9. 9. And they can cut short-lived climate pollutants by over 80%! Baseline Accelerated 400 Total non-CO2 GHG emissions (MtCO2e) 350 300 80% 250 200 150 100 50 0 2000 2005 Best Practice 2010 2015 2020 China & India 2025 2030 2000 Latin America 2005 2010 2015 2020 Non-EU Europe & Russia 2025 2030 Other Countries 8!
  10. 10. Framework for evaluating the health impacts of transportation emissions! SOURCE EMISSIONS CONCENTRATION HEALTH EFFECTS Vehicle Activity Tons of PM Emitted Urban Air Quality Early Deaths and Years of Life Lost Emission Factors !  Historical data from government agencies in major markets, IEA in other countries! Projected based on changes in population and PPP-GDP! Emission factors: grams per vehicle-km! !  !  !  ConcentrationResponse Function Source: vehicle-km traveled by road vehicles in urban areas! !  !  !  Urban Intake Fractions Consider vehicle fleet composition, fuel type, emission control technology! Influenced by emission standards and diesel sulfur content! Emissions: metric tons, product of activity and emission factors! 9!
  11. 11. Emission factors! !  Reasons for using emission factors! !  !  !  Reflect policy effects on real-world emissions! Lifetime average emission factors include deterioration! Depend on speed, temperature, road grade, vehicle types! !  Reasons for applying COPERT factors across regions! !  !  !  !  !  Most countries follow European classification scheme for vehicle standards (Euro 1/I through Euro 6/VI)! Developed by strong research/academic team! Well-supported, up-to-date standards and technologies! Comprehensive, public documentation! Emission factors broadly in line with other models!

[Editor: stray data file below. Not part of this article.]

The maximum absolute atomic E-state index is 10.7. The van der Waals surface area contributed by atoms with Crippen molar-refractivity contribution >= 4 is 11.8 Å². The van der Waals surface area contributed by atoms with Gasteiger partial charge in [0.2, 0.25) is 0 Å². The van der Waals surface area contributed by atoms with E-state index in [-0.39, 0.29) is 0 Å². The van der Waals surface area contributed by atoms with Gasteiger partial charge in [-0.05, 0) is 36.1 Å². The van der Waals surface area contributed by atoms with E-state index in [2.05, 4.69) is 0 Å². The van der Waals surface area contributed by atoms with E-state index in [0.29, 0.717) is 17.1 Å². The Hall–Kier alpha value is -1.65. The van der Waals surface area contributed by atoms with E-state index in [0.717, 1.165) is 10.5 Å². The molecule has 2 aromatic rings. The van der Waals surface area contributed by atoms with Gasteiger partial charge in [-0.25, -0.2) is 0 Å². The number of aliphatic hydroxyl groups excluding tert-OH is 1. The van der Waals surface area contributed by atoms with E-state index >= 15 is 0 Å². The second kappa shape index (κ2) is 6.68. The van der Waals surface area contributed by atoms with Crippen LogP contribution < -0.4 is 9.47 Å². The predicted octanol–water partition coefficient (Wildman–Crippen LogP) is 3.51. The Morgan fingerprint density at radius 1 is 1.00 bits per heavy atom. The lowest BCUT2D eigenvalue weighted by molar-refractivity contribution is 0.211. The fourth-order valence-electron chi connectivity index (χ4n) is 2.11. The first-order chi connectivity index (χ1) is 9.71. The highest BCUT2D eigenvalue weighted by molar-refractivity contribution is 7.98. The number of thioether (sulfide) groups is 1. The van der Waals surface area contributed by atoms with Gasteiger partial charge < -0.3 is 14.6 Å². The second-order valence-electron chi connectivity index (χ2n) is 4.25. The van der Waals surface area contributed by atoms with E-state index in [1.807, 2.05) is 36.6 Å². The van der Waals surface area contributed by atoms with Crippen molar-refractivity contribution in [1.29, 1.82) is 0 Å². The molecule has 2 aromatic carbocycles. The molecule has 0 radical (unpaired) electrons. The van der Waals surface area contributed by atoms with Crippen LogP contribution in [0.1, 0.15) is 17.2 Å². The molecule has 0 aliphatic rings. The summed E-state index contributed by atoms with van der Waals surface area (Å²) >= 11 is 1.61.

12. 12. Vehicle emission limits and ultra-low sulfur diesel are key drivers of PM emission reduction! 0.45 Diesel: 2,000 ppm 500 ppm 350 ppm 50 ppm 10 ppm HHDT Average lifetime emission factor (grams PM 2.5 /km) 0.40 LDV -99% Fuel Sulfur Level -25% 0.35 0.30 0.25 -38% -99% 0.20 -22% -68% 0.15 0.10 -77% -20% 0.05 -33% -23% -95% 0.00 Uncontrolled Euro 1/I Euro 2/II Euro 3/III Euro 4/IV -90% Euro 5/V Euro 6/VI DPF! DPF! 11!
  13. 13. Vehicle turnover translates standards into fleetwide emission reductions! Accelerated 1400 Vehicle-km traveled (billion) 1200 1000 800 600 400 200 0 4,000 NOX (metric kiloton) !  Figure: HDV activity and NOx emissions by control level in China! !  Baseline: China IV yields initial reductions, outpaced by VKT growth! !  Accelerated: China V and VI result in sustained NOx reductions! Baseline 3,000 2,000 1,000 0 2000 2005 Uncontrolled 2010 2015 Euro I 2020 2025 Euro II 2030 2000 Euro III 2005 Euro IV 2010 2015 Euro V 2020 2025 2030 Euro VI 12!
  14. 14. Accelerated standards drive convergence in average emissions per vehicle-km! Baseline Accelerated 0.10 Bars = variation in emissions (g/km)! PM (g/km) 0.08 0.06 0.04 0.02 0 NOX (g/km) 2.0 1.5 1.0 0.5 0 2010 2015 Best Practice 2020 China & India 2025 2030 Latin America 2010 2015 2020 Non-EU Europe & Russia 2025 2030 Other Countries 13!